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UK Shows The Way Towards Accurate Emergency Caller Location

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The European Emergency Number Association (EENA) reports that a new service, produced in the UK by BT (British Telecom), digital communications provider EE, and mobile device maker HTC is providing Advanced Mobile Location (AML) up to 4,000 times more accurate than the current system being used, saving lives, time, and money.

About 60 per cent of emergency 9-9-9 and 1-1-2 calls in the UK are now made from a mobile - 22 million calls a year or 60,000 a day - all of which are handled by BT call centres. Currently, emergency services are only able to identify approximate locations of callers to within a few square kilometres. As a result: 

  • 9-9-9 calls from a mobile take 30 seconds longer to handle on average than calls from landlines; it can take three minutes of extra questioning of often stressed or injured victims to determine the location. 
  • In an estimated 36,000 critical incidents reported by mobile every year, the emergency services spend 30 minutes or more searching for the location. 
  • In around 330,000 emergency calls a year, the caller is unable to speak to the dispatcher – having only imprecise cell information for the location when the call is from a mobile can prevent the emergency services from responding. 

The new geographical location system, called AML (Advanced Mobile Location) provides 9-9-9 dispatchers with pinpoint location data to save time and lives. It can identify the source of a mobile phone emergency call to within 0.003 square kilometres [0.001 square miles], less than half the size of a football pitch, instead of several square kilometres. 

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When an emergency call is made with an AML enabled smartphone, the phone automatically activates its location service and sends its position by text message to the 9-9-9 service - on average within 18 seconds. This text message is not visible on the handset and is not charged for. The text is automatically matched to the voice call and compared to the network’s cell-based information to ensure it is valid. The location is then sent to the appropriate emergency service, supplementing the cell-based information.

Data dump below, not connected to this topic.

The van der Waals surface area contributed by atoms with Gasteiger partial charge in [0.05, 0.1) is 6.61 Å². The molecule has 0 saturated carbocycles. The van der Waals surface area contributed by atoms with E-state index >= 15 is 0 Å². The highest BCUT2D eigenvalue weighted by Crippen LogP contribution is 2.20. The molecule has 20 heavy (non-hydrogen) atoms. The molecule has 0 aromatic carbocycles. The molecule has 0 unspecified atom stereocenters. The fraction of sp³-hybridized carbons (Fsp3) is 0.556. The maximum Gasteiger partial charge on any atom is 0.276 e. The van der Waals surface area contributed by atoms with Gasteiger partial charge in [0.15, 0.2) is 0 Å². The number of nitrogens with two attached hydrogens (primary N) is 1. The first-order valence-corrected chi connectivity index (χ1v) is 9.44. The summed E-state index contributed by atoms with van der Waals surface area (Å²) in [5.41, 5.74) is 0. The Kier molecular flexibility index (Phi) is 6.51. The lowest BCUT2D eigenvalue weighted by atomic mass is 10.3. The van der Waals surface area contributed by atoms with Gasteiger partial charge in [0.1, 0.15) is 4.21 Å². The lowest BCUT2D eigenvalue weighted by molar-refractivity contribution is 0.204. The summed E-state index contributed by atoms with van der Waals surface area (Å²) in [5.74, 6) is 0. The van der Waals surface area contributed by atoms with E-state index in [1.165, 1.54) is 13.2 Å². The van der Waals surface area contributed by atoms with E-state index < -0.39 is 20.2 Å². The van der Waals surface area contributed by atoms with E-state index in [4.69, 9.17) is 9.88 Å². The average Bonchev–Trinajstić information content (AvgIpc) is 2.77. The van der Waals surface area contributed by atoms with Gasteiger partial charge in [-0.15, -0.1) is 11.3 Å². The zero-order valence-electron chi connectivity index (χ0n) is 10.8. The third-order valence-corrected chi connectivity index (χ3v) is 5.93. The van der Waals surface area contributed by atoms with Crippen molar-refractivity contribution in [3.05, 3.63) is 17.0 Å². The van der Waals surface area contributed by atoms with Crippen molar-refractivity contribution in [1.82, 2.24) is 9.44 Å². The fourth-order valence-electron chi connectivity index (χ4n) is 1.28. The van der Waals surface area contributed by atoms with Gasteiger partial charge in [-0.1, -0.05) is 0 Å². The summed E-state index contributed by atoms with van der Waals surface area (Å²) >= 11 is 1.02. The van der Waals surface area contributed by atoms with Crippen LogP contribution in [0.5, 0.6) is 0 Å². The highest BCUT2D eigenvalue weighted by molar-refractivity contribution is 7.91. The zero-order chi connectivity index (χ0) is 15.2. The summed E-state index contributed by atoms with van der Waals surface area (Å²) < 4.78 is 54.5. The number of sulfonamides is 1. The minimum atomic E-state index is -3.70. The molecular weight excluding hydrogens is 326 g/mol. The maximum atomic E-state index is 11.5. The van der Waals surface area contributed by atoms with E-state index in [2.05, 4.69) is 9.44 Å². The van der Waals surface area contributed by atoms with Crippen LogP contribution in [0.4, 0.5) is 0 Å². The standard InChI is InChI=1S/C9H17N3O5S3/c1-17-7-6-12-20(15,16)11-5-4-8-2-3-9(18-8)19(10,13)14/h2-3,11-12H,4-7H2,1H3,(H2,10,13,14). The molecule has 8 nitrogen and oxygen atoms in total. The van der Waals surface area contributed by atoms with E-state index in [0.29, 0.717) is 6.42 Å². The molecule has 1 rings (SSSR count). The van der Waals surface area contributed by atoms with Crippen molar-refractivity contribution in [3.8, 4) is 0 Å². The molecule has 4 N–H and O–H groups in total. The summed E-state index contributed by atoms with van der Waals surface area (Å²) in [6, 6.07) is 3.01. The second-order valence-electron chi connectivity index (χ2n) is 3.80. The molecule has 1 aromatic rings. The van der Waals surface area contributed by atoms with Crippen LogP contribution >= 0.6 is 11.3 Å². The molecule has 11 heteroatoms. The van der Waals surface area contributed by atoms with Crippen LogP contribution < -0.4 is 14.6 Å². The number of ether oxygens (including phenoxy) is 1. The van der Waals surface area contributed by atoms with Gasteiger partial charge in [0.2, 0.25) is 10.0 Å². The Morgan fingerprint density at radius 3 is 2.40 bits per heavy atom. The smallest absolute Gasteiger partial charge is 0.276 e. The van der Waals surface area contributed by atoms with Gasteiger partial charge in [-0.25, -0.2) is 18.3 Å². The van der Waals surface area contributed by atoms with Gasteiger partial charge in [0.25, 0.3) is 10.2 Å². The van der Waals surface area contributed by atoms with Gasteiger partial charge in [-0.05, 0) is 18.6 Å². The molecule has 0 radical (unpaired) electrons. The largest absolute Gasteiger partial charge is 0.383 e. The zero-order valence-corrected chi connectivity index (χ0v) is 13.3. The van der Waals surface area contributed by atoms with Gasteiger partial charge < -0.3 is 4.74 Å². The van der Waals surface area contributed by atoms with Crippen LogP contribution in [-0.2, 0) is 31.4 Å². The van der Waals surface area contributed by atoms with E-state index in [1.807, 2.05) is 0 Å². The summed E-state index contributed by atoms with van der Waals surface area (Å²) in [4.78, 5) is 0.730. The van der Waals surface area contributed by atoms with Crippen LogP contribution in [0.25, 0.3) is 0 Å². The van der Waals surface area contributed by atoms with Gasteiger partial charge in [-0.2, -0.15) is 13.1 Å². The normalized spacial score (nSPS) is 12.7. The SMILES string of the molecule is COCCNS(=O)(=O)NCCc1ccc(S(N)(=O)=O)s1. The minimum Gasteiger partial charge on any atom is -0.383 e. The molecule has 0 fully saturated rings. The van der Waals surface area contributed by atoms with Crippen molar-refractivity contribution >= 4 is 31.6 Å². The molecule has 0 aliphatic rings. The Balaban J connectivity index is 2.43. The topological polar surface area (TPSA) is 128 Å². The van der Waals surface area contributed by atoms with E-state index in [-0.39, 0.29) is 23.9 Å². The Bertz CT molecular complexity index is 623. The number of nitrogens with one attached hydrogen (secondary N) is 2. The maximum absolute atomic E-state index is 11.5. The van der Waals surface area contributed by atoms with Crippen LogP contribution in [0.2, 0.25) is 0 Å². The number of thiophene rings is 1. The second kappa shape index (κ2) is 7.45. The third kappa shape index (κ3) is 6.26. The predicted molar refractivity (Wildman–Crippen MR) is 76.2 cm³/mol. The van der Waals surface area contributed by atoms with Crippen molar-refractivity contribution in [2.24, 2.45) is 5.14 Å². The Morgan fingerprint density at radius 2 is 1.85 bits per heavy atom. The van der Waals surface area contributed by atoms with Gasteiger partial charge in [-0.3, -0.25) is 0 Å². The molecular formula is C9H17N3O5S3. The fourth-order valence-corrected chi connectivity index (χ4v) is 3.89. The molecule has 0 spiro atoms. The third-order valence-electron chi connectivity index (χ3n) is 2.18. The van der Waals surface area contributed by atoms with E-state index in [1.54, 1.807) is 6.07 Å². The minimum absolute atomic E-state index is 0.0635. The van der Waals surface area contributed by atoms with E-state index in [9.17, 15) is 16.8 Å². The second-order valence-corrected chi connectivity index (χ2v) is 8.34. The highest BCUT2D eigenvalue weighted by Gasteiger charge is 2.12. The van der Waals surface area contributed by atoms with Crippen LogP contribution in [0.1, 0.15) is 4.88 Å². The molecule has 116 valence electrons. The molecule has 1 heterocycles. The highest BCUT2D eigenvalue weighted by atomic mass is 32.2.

Developed by BT, EE and HTC working closely over the last 12 months, AML is currently available for emergency calls made on the EE network on all new HTC phones.  There is also interest in AML from other countries in Europe, where there is the same challenge to find mobile emergency callers more quickly. 

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Gary Machado, Executive Director of EENA stated: “Inadequate caller location information has been an obstacle for emergency services all over Europe for many years. The UK has taken the lead and created an innovative, cost effective solution and EENA congratulates BT, EE and HTC. This exemplar work should be replicated in other European countries and we urge other mobile network operators, handset manufacturers, 1-1-2 agencies and regulatory authorities to follow suit as expeditiously as possible.”

Sue Lampard, president of British Association of Public Safety Communications Officials (BAPCO), said: “I’m delighted to see this development. The 9-9-9 service has remained voice-centric since 1937 – whilst multimedia technology has developed around it. In the 21st century it is hard to believe that the UK emergency services are unable to receive good location data – they are reliant on the caller to tell them. Invariably during a 9-9-9 call, the caller will be distressed, so trying to pinpoint their location adds unnecessary time before resources can be deployed. 

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Said Richard Webber, director of communications for the College of Paramedics, “We welcome this initiative as it will help save lives across the UK. There have been many cases where there has been a delay in locating where someone is calling from during an emergency so this is good news. Some callers are not always familiar with their surroundings and this will speed up conversations and help ensure we can get an ambulance or rapid response vehicle to where it's needed as soon as possible. We also urge other networks and handset providers to follow the lead provided by BT, EE, and HTC in order to save more lives.” 

EENA is delighted to see such an important development taking place and would like to warmly congratulate John Medland, BT’s 999 Policy Manager, who said: “This is a major breakthrough and will undoubtedly help save lives. It is obviously vital for the emergency services to get fast, accurate information so they can pinpoint where an incident is and provide help as quickly as possible. AML will help to cut response times, particularly for calls where there is only minimal location information. We’re really looking forward to the other mobile networks and manufacturers making this available too, and are working with all UK mobile networks to help this happen.”

EENA hopes that this will serve as an example all around Europe showing that better protection of citizens can and should be achieved.

For more information on EENA, see www.eena.org

- People, Places & Things/9-1-1magazine.com (via EENA, 11/5/14)

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